Heritage Gateways

Official Sesquicentennial K-12 Education Project
sponsored by the Utah State Board of Education, the BYU-Public School Partnership and the Utah Education Network

William Clayton Journals

June 16, 1847

Location: Casper, Wyoming - Location: 42:52:00N 106:18:45W

Summary: Rafts are built to ferry companies across the Platte.

Journal entry: WEDNESDAY, 16TH. The morning fine but strong west wind. The brethren continue ferrying. A company have gone back about three miles to make two canoes on which they intend to build a boat to be used here till the next company comes up. Another company also went about half a mile up the river to make slabs or puncheons to lay on the canoes. A while before dark the brethren returned from below with two good canoes twenty - five feet long each and nearly finished and ready to put together.

The ferrying continued all day but with great difficulty on account of the strong wind blowing down stream. When they started over with Brother Goddard's wagon the wind was blowing strong. James Craig and Wordsworth were on the raft with poles and when they got nearly half. way across Brother Craig's pole stuck in the sand and threw him overboard. He swam back to shore and in spite of Brother Wordsworth's exertions, the wind and current carried the raft about two miles down the river. It was finally landed by the help of the cutter and without accident.

They have had three rafts working today, two of which they now work by oars which are proving to be far superior to poles in this strong current. At the close of day there were still a number of wagons on the south shore. Those which had been brought over could not be easily counted on account of their being scattered all along the banks of the river for about a mile in length.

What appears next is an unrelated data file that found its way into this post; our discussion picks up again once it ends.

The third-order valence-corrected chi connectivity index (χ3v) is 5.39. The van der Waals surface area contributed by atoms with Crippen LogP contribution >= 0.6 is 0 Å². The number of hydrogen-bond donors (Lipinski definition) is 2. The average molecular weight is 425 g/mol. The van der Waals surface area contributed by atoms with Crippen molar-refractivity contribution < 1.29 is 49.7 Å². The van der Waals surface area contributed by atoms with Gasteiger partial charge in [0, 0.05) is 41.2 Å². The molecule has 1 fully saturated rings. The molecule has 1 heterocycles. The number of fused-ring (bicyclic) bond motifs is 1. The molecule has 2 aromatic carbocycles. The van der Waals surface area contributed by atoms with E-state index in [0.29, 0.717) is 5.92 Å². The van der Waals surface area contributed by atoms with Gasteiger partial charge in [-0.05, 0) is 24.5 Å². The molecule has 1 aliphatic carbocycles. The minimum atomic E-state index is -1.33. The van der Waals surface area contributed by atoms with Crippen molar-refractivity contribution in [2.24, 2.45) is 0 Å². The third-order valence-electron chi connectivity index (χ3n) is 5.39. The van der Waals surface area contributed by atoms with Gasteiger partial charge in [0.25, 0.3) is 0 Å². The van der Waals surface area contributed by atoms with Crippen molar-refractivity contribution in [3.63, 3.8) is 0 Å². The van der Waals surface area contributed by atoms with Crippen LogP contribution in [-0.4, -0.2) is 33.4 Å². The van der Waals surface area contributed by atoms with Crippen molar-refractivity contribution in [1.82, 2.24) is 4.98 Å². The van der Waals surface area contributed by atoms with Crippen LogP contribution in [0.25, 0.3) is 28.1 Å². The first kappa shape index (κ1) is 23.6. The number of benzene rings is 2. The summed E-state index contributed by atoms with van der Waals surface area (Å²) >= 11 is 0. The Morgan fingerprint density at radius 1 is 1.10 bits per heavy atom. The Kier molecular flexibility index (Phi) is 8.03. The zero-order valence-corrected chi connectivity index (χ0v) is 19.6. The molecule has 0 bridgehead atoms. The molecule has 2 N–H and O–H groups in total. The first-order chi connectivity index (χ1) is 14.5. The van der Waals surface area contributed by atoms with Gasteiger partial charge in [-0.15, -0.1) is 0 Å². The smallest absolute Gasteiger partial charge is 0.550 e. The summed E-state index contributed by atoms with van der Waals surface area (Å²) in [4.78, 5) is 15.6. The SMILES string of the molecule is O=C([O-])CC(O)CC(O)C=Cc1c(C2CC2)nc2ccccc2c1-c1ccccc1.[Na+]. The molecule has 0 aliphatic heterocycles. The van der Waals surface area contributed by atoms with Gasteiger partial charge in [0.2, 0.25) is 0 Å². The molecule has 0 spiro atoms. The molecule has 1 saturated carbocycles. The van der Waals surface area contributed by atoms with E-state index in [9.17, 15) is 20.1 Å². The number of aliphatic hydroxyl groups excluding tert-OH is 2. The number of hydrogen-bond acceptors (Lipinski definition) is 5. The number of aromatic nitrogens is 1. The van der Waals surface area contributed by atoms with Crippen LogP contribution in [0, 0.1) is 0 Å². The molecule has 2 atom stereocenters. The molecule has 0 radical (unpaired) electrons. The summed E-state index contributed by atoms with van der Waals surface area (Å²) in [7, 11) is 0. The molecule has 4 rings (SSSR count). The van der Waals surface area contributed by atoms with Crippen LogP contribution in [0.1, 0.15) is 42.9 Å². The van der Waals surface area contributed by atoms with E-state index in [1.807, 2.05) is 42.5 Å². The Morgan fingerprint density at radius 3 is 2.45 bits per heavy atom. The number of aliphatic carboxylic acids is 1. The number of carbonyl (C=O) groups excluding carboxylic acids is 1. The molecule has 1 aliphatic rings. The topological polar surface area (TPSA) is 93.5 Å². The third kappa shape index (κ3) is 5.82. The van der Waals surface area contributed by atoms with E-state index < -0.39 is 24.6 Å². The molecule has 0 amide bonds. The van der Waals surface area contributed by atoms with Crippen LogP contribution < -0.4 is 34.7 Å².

It was now contemplated to leave a company of brethren at this ferry to ferry over the gentile companies for a dollar and a half a load till the next company of our brethren arrive. This is the object for which the new boat is being built. They will thus earn a good stock of provisions for themselves and be prepared to set the brethren of the next company over without delay and will also be able to preserve the boat for our use, for it is the instructions of the President that when they have forced our brethren over to cache the boat and come on with them.

Source: William Clayton's Journal

Published by the Clayton Family Association, and edited by Lawrence Clayton. To the best of our research, this contents of this book are no longer under copyright.